A 61-year-old man presents to the hospital with severe nausea and vomiting along with gait imbalance and slurred speech. An initial blood pressure is 242/122 mm Hg. A CT of the head without contrast demonstrates a right cerebellar hemorrhage measuring 4 x 4 cm with compression of the brainstem and encroachment on the fourth ventricle. He is not on any medications. Coagulation studies and platelets are normal. Shortly after presenting to the hospital he becomes obtunded requiring intubation.
Which of the following treatments is most likely to improve his clinical outcome?
An intraparenchymal hemorrhage within the confined space of the posterior fossa can result in brainstem compression and/or obstructive hydrocephalus as illustrated in the case above. Non-randomized trials suggest more favorable outcomes with surgical evacuation of cerebellar hematomas >3 cm in diameter or if the hemorrhage is causing brainstem compression or hydrocephalus.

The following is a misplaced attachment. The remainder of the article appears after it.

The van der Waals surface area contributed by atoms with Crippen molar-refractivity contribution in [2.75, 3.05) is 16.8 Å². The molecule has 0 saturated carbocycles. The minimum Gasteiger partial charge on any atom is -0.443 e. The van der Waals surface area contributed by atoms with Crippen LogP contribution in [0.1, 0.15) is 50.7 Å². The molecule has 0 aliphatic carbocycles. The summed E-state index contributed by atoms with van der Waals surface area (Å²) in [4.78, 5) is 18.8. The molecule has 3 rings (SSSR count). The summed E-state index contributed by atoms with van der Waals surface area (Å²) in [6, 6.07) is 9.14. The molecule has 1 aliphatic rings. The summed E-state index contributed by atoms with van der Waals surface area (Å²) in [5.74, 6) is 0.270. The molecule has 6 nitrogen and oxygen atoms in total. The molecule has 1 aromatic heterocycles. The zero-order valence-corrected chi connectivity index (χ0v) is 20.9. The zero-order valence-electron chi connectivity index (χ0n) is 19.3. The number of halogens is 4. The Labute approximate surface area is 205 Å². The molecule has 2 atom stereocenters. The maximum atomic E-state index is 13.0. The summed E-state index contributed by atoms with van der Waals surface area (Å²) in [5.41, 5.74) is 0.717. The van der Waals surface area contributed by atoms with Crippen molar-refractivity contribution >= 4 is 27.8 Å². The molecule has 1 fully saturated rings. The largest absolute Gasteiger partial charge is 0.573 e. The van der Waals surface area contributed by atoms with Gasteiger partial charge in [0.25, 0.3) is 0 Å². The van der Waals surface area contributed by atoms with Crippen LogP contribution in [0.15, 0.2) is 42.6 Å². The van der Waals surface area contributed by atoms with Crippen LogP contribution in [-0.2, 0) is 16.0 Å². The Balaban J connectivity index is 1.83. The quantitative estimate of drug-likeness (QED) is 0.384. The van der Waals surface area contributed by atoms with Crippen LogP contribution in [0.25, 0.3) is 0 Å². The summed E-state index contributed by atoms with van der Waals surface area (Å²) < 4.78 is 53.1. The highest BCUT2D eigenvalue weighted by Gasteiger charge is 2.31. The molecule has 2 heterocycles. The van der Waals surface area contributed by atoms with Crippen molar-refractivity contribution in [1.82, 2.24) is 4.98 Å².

A phase 3 randomized-control trial testing empiric treatment recombinant activated factor VIIa for acute cerebral hemorrhage showed a reduction in hematoma expansion but did not demonstrate improved functional outcome or survival. Therapeutic hypothermia has not been proven to be effective in intraparenchymal hemorrhage. Hyperosmotic therapy may temporarily hasten cerebral edema but a more definitive intervention is needed in this case. Acute aggressive blood pressure reduction has not convincingly been shown to improve clinical outcomes.